Two others also, who were criminals, were led away to be put to death with him. When they came to the place that is called The Skull, they crucified Jesus there with the criminals, one on his right and one on his left. [Then Jesus said, “Father, forgive them; for they do not know what they are doing.”] And they cast lots to divide his clothing. And the people stood by, watching; but the leaders scoffed at him, saying, “He saved others; let him save himself if he is the Messiah of God, his chosen one!” The soldiers also mocked him, coming up and offering him sour wine, and saying, “If you are the King of the Jews, save yourself!” There was also an inscription over him, “This is the King of the Jews.”One of the criminals who were hanged there kept deriding him and saying, “Are you not the Messiah? Save yourself and us!” But the other rebuked him, saying, “Do you not fear God, since you are under the same sentence of condemnation? And we indeed have been condemned justly, for we are getting what we deserve for our deeds, but this man has done nothing wrong.” Then he said, “Jesus, remember me when you come into your kingdom.” He replied, “Truly I tell you, today you will be with me in Paradise.” –Luke 23:32-43
A few years ago, my daughter, Elise, and I went to Walmart on Siegen Lane and she commented on the three crosses that face I-10 erected by Bethany Church. She said, “You know, one of those crosses was for a criminal who was not sorry for anything he did and who taunted Jesus. Doesn’t it seem strange that it’s part of a sacred Christian symbol?” As I considered Elise’s very interesting question, I thought, “Well, leaving that cross out would be like leaving out one of the wise men from a Nativity scene, even if the criminal it represents doesn’t deserve our reverence.”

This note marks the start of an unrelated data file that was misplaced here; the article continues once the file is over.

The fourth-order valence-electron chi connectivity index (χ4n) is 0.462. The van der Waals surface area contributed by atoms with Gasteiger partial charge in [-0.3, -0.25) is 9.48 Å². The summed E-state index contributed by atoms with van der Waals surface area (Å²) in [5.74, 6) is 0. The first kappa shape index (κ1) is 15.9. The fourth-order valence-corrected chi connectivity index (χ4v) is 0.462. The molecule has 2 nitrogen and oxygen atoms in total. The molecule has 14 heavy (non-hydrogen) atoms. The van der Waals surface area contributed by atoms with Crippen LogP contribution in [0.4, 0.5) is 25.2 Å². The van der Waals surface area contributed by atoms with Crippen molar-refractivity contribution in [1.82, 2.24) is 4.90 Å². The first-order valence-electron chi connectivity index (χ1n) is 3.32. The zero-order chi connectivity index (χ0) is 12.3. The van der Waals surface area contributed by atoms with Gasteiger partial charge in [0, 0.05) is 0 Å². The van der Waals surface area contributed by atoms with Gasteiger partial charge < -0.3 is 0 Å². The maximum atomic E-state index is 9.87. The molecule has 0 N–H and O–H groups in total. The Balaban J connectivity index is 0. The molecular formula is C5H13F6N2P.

But as I continued to ponder this, it occurred to me that maybe the unrepentant sinner means more to this tableau. Maybe he represents all the people who have not accepted the salvation Jesus offers and whom Jesus would still like to reach.
A.W. Pink said that the criminals hanging on either side of Jesus represent the drama of salvation and man’s response to it. Even today, people are separated by what they see in Jesus–martyr, messiah, myth.
The repentant criminal saw the ugliness of his sin laid bare next to the innocence of Jesus. He also saw a king and a messiah to whom he made a humble request: “Lord, remember me when you come into your kingdom.”
The other criminal missed his last chance at salvation. Is his cross like one of those signs you see out in the desert, “Last Chance for Gas for 50 miles”? Does it serve as an invitation or a warning?
This Easter season has been like no other I’ve ever experienced. Maybe it’s a good time to remember that in between those two sinners is my Savior, who, even while enduring the incredible agony of crucifixion, had the compassion to respond to a sinful man who humbly asked for grace.
Prayer: Gracious Lord, we know we do not deserve all you suffered to reconcile us to you. But Lord, remember us when we come into your kingdom. Amen.
|Offered by Carol Madere|